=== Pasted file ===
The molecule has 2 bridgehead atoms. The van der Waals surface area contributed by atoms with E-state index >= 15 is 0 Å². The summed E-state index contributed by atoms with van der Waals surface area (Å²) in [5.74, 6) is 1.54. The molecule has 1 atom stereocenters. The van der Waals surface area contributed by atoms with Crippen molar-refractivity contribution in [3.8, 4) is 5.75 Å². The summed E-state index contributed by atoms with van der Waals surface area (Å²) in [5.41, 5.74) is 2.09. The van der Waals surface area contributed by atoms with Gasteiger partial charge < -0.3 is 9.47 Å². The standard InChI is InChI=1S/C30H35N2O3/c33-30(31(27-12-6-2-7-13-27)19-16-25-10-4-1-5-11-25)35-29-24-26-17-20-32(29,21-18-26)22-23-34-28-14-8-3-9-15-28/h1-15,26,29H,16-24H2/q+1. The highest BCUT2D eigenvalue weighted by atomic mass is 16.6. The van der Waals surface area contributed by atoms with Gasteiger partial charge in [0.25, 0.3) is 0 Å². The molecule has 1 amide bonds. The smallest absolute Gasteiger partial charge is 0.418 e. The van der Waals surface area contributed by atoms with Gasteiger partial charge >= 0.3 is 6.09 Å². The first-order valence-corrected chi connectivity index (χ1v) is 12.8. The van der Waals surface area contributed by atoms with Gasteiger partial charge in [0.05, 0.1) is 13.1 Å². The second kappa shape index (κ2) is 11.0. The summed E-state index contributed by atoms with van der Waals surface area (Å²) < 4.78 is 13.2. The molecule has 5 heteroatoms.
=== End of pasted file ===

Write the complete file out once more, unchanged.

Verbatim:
The molecule has 2 bridgehead atoms. The van der Waals surface area contributed by atoms with E-state index >= 15 is 0 Å². The summed E-state index contributed by atoms with van der Waals surface area (Å²) in [5.74, 6) is 1.54. The molecule has 1 atom stereocenters. The van der Waals surface area contributed by atoms with Crippen molar-refractivity contribution in [3.8, 4) is 5.75 Å². The summed E-state index contributed by atoms with van der Waals surface area (Å²) in [5.41, 5.74) is 2.09. The van der Waals surface area contributed by atoms with Gasteiger partial charge < -0.3 is 9.47 Å². The standard InChI is InChI=1S/C30H35N2O3/c33-30(31(27-12-6-2-7-13-27)19-16-25-10-4-1-5-11-25)35-29-24-26-17-20-32(29,21-18-26)22-23-34-28-14-8-3-9-15-28/h1-15,26,29H,16-24H2/q+1. The highest BCUT2D eigenvalue weighted by atomic mass is 16.6. The van der Waals surface area contributed by atoms with Gasteiger partial charge in [0.25, 0.3) is 0 Å². The molecule has 1 amide bonds. The smallest absolute Gasteiger partial charge is 0.418 e. The van der Waals surface area contributed by atoms with Gasteiger partial charge >= 0.3 is 6.09 Å². The first-order valence-corrected chi connectivity index (χ1v) is 12.8. The van der Waals surface area contributed by atoms with Gasteiger partial charge in [0.05, 0.1) is 13.1 Å². The second kappa shape index (κ2) is 11.0. The summed E-state index contributed by atoms with van der Waals surface area (Å²) < 4.78 is 13.2. The molecule has 5 heteroatoms.